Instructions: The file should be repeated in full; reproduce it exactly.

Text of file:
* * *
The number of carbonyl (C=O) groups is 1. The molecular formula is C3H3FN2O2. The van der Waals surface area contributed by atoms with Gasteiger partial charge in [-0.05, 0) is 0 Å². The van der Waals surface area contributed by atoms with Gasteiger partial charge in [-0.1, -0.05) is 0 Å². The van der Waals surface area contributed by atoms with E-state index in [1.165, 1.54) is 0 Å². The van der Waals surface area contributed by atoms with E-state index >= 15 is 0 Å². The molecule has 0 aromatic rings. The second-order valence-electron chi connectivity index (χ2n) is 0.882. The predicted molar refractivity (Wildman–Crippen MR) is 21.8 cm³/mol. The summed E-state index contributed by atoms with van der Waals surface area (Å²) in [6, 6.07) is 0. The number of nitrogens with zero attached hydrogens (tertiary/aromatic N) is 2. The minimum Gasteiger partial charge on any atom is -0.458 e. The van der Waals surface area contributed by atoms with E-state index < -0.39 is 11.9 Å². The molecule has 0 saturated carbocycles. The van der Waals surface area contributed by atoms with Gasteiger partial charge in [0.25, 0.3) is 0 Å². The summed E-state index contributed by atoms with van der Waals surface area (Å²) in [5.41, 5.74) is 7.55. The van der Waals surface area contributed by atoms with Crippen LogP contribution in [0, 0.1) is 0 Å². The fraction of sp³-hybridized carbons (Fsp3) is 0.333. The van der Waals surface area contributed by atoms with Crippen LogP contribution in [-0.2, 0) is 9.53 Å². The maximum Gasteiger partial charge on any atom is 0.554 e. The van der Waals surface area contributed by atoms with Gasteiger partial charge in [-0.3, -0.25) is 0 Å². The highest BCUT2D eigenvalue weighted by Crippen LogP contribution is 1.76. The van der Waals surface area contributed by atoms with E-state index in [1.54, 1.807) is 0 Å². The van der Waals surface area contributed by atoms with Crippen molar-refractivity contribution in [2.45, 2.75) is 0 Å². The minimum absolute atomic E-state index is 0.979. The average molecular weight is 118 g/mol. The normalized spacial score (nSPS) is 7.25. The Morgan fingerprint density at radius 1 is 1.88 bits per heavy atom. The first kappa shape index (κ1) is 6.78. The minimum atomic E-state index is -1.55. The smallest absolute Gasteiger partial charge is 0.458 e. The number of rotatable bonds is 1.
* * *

The number of carbonyl (C=O) groups is 1. The molecular formula is C3H3FN2O2. The van der Waals surface area contributed by atoms with Gasteiger partial charge in [-0.05, 0) is 0 Å². The van der Waals surface area contributed by atoms with Gasteiger partial charge in [-0.1, -0.05) is 0 Å². The van der Waals surface area contributed by atoms with E-state index in [1.165, 1.54) is 0 Å². The van der Waals surface area contributed by atoms with E-state index >= 15 is 0 Å². The molecule has 0 aromatic rings. The second-order valence-electron chi connectivity index (χ2n) is 0.882. The predicted molar refractivity (Wildman–Crippen MR) is 21.8 cm³/mol. The summed E-state index contributed by atoms with van der Waals surface area (Å²) in [6, 6.07) is 0. The number of nitrogens with zero attached hydrogens (tertiary/aromatic N) is 2. The minimum Gasteiger partial charge on any atom is -0.458 e. The van der Waals surface area contributed by atoms with E-state index < -0.39 is 11.9 Å². The molecule has 0 saturated carbocycles. The van der Waals surface area contributed by atoms with Gasteiger partial charge in [0.25, 0.3) is 0 Å². The summed E-state index contributed by atoms with van der Waals surface area (Å²) in [5.41, 5.74) is 7.55. The van der Waals surface area contributed by atoms with Crippen LogP contribution in [0, 0.1) is 0 Å². The fraction of sp³-hybridized carbons (Fsp3) is 0.333. The van der Waals surface area contributed by atoms with Crippen LogP contribution in [-0.2, 0) is 9.53 Å². The maximum Gasteiger partial charge on any atom is 0.554 e. The van der Waals surface area contributed by atoms with Gasteiger partial charge in [-0.3, -0.25) is 0 Å². The highest BCUT2D eigenvalue weighted by Crippen LogP contribution is 1.76. The van der Waals surface area contributed by atoms with E-state index in [1.54, 1.807) is 0 Å². The van der Waals surface area contributed by atoms with Crippen molar-refractivity contribution in [2.45, 2.75) is 0 Å². The minimum absolute atomic E-state index is 0.979. The average molecular weight is 118 g/mol. The normalized spacial score (nSPS) is 7.25. The Morgan fingerprint density at radius 1 is 1.88 bits per heavy atom. The first kappa shape index (κ1) is 6.78. The minimum atomic E-state index is -1.55. The smallest absolute Gasteiger partial charge is 0.458 e. The number of rotatable bonds is 1.